Before the Sun Devils take the court Thursday night to face the Texas, we wanted to get the inside scoop on the Longhorns. Like Arizona State, Texas comes into the NCAA Tournament in a slide, losing five of its final eight games.
We turned to our Texas SB Nation site Barking Carnival for some answers about why Texas is so dominant on the boards and where the Sun Devils will have the advantage on Thursday.
Barking Carnival's Jonathan Tjarks was kind enough to answer some questions surrounding the game.
Coming off a disappointing 2012-2013, what was expected out of this Texas team at the beginning of the season and how has it performed based on those expectations?
There were pretty much no expectations for Texas after last season, which was by far the worst in Rick Barnes' long tenure in Austin and had many (including me) questioning his job security. The Longhorns finished below .500 and then lost their top four scorers, all of whom left with eligibility remaining. This was supposed to be a rebuilding year, with Texas picked to finish in the bottom of the Big 12. As it turns out, there may have been some addition by subtraction with the guys who left, the guys who stayed all came back as much better players and the freshman class exceeded its recruiting rankings.
Describe the strengths and weaknesses of this Texas team.
Like most Rick Barnes teams, Texas prides itself on its physical toughness and its half-court defense and tends to struggle with offensive execution in the half-court. When Rick is recruiting, he tends to identify the most athletic players he can find and figures he can develop their skill-set once they get on campus. When the Longhorns are at their best, they are getting stops in the half-court and then going from defense to offense. At their worst, they get bogged down in the half-court, where their lack of outside shooting allows the other team to pack the lane and then push the ball back at them in transition.
Texas ranks fourth in the nation in rebounding, what makes the Longhorns so good on the boards?
Size and athleticism, particularly upfront. Against most of the Big 12, Texas started the game with a huge advantage on the interior - starting Cameron Ridley (6'9, 255) and Jonathan Holmes (6'8, 240) and then bringing Connor Lammert (6'9, 235) and Prince Ibeh (6'10, 250). There's just not many college teams who can play two legitimate big men, much less bring 2 more off the bench.
Texas comes into the tournament just 3-5 in its final eight games (much like ASU is 2-5 in its final seven), what is the mindset of this team heading into the tournament?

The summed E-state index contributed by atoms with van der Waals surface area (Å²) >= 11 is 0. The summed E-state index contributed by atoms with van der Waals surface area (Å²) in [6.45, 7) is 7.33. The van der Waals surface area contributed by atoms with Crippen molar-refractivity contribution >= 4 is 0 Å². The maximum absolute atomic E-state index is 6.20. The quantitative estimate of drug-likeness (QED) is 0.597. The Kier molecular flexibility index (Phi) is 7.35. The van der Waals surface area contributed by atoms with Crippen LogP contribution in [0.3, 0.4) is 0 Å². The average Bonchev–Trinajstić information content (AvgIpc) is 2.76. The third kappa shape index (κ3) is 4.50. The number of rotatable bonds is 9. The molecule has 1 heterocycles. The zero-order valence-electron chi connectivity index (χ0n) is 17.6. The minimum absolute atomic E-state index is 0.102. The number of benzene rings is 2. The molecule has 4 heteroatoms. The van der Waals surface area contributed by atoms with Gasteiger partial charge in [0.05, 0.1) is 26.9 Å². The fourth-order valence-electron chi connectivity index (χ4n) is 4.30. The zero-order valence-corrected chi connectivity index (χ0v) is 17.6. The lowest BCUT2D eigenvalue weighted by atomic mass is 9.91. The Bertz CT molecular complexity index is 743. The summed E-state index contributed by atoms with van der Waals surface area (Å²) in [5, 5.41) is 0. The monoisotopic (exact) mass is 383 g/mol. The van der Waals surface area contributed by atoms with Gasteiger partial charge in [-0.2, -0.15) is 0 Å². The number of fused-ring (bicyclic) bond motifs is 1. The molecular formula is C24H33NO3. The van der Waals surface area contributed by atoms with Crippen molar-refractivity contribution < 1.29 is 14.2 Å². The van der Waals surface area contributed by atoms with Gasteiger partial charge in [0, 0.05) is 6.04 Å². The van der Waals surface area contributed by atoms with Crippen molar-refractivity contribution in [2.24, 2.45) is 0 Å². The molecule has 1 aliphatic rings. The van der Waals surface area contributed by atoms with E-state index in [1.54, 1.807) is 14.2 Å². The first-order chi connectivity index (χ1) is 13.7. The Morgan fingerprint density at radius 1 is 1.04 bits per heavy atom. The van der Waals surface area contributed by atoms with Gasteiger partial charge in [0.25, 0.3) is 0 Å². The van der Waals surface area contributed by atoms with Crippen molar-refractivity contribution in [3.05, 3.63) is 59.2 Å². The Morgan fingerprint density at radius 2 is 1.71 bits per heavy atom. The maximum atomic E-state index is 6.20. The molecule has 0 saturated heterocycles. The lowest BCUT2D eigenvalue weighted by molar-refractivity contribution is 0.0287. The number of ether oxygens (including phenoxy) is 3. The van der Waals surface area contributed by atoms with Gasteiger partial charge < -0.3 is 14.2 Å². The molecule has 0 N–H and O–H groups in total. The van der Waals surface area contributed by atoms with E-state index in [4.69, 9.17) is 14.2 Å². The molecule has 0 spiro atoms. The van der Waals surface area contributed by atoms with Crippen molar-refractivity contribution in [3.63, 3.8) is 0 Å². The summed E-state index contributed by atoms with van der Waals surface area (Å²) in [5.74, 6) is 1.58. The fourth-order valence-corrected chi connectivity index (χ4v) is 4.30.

It's hard to say - they ended the season on a downswing, but I would argue that had more to do with the way their schedule was set up (with a lot of road games in the last month) than anything they were doing. That said, there's no question their offensive woes have started to wear on them and Barnes is well known for his penchant for getting in young guards' heads and making them extremely tentative on offense. The looser and more free they play, the better off they probably will be, but that hasn't really happened over the last five years in the Tourney, where Texas teams far more talented than this one were knocked out early.
Where do you feel Texas has the biggest advantage over Arizona State and where do you feel ASU has the biggest advantage over Texas?
Looking at the rosters, I like the Longhorns chances of attacking Arizona State in the paint, particularly with Holmes, their oldest and most consistent player. They can throw waves of big men at Bachynski and if they get him in foul trouble, they might be able to overwhelm the Sun Devils at the rim.
From the ASU perspective, I don't think Texas has anyone who can go bucket-for-bucket with Carson at the end of a close game. If this game comes down to the final minutes, and they usually do, Herb Sendek can just clear out for Carson and have him create a shot, a luxury the Longhorns don't really have, unless freshman PG Isaiah Taylor can get out of his end-of-season slump.
Where do you feel this game will be won or lost for Texas?
Their young guards ability to take care of the ball. An advantage inside doesn't do too much good if you can't run good offense and get the ball to where it needs to go. Texas is an incredibly young team that starts one freshman and two sophomores on the perimeter and has only freshmen behind them. How they handle the bright lights and a matchup with a talent like Carson will go a long way in determining whether they pull it out.
What is the feeling in Austin about this matchup against ASU and how far this team can go in the NCAA Tournament?
After the way the season ended and their recent run of Tournament disappointments, there doesn't seem to be a whole lot of excitement surrounding this year's team, which may have peaked too early. However, I like Texas' size upfront against both ASU and Michigan and I wouldn't be surprised to see them make the second weekend. At the same time, I wouldn't really be surprised if they lost in the first round either.
Want more Texas info? Barking Carnival would be a great place to start.